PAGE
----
Hiring only the great ones is like a portfolio of only blue-chips; gonna be hard to outperform the market that way. Its likely better to hire some losers (flyers) in a probabilistic array, most especially if your business involves innovation, creativity, human connection, or rapid change.

    If your business is scaled out, mature, non-dynamic, and based on essentially on operational efficiency or crisp execution, then a conservative portfolio is most certainly indicated, but the steps described here would not likely be enough; you would want validated assessment (ideally via work simulation).

    The cost of missing good hires may be higher than tolerating the costs of poor hires, as with certain investment portfolios (e.g. venture firms take a lot of failed companies for the few big winners) and a big mistake in others (e.g. little old ladies seeking to preserve capital should have zero losers).

    No hard and fast rules; the situation will dictate the proper balance…

  • Keith Halperin

    Thanks, Jay.
    “Strategy?” “Committing the time”? What do these words mean?

    Also, there’s a way of making absolutely certain that an organization doesn’t hire the wrong person, and it’s practiced every day by large numbers of companies: being so afraid of the consequences of a bad hire that you’re unable/unwilling to hire ANYONE. This is often combined with: “Lets blame it on the recruiter for not finding the perfect candidate”.

    Cheers,

    Keith

  • PAUL FOREL

    Jay,

    It is difficult to argue with your counsel. To a large degree it is all mostly ‘HR common sense’.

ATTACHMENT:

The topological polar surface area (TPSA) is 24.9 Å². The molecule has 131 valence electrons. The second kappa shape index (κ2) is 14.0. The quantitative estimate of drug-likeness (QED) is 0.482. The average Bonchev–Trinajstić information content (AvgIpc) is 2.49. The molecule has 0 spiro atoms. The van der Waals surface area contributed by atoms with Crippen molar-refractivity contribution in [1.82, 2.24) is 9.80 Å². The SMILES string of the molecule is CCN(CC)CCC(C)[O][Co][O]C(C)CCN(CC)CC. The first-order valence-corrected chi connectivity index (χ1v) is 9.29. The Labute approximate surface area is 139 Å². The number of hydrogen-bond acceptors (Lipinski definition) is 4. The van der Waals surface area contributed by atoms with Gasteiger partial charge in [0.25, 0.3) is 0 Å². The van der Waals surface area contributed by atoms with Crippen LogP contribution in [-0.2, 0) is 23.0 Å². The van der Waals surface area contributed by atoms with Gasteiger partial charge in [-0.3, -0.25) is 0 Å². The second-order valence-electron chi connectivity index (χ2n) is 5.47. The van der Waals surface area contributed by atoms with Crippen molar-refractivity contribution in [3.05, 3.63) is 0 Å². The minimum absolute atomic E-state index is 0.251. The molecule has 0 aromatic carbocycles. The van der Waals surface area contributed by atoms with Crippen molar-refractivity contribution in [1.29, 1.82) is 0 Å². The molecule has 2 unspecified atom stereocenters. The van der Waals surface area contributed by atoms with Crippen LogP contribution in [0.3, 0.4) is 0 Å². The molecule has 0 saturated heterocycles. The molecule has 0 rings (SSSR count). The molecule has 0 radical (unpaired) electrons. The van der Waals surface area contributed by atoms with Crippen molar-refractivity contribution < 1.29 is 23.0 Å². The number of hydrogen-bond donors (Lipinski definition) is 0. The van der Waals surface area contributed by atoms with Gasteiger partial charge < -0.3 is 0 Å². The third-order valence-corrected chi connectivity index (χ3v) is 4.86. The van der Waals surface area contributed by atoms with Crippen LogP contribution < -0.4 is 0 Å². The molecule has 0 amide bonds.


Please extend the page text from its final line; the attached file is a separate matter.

I believe many of the high-profile tech companies have a lot of what you say down to a science.

    However, for many mainstream companies there are barriers to success contained in their DNA that in many cases prevent your agenda from launch:

    They are, for example, the candidate application process; the first screening of resumes by ‘weak link’ HR staff who are risk-adverse and/or lack intuitive insight; corporate HR staff who refuse to see ‘one more resume’ coming from an external recruitment firm; recruitment vendor lists that cap the number of resumes being forwarded to HR for review; the avoidance of terminating managers who burn out their team members and short term corporate goals that stifle creative problem solving by those who see the larger picture or whose tendency toward innovation is not perceived as being consistent with corporate and/or department goals.

    In other words, your ‘infrastructure for hiring’ is well-intended but as Keith, for example, points out, unless the Enterprise is efficient in all respects to Staffing and Retention, the best laid plans of mice and men will continue to an elusive butterfly.

    Perhaps triggers for Excellence such as is exhibited in the December 2013 issue of HUMAN RESOURCE EXECUTIVE magazine with its “Most Admired for HR” list will serve to further your cause by compelling companies to compete for wise hiring.

    On the other hand, it is at Kris Dunns’ February 14 2014 blog, “People Join Companies For The Brand, Quit Because of the Boss….” that we see an example of bullying (that causes a team member to resign) at the same company that is listed as #1 of the HR Executive magazine’s ‘most admired list’.

    So you see, the best laid plans require a holistic approach.

    Good ideas have historically been trashed for lack of effective follow-up, follow-through and not having been provided an infrastructure for effectiveness that does not start with a broken ATS.

    Jay, your post is a good one and in order for it to show up as having been executed successfully consistently it is totally necessary for the underpinnings to such ideas to not be built on mud.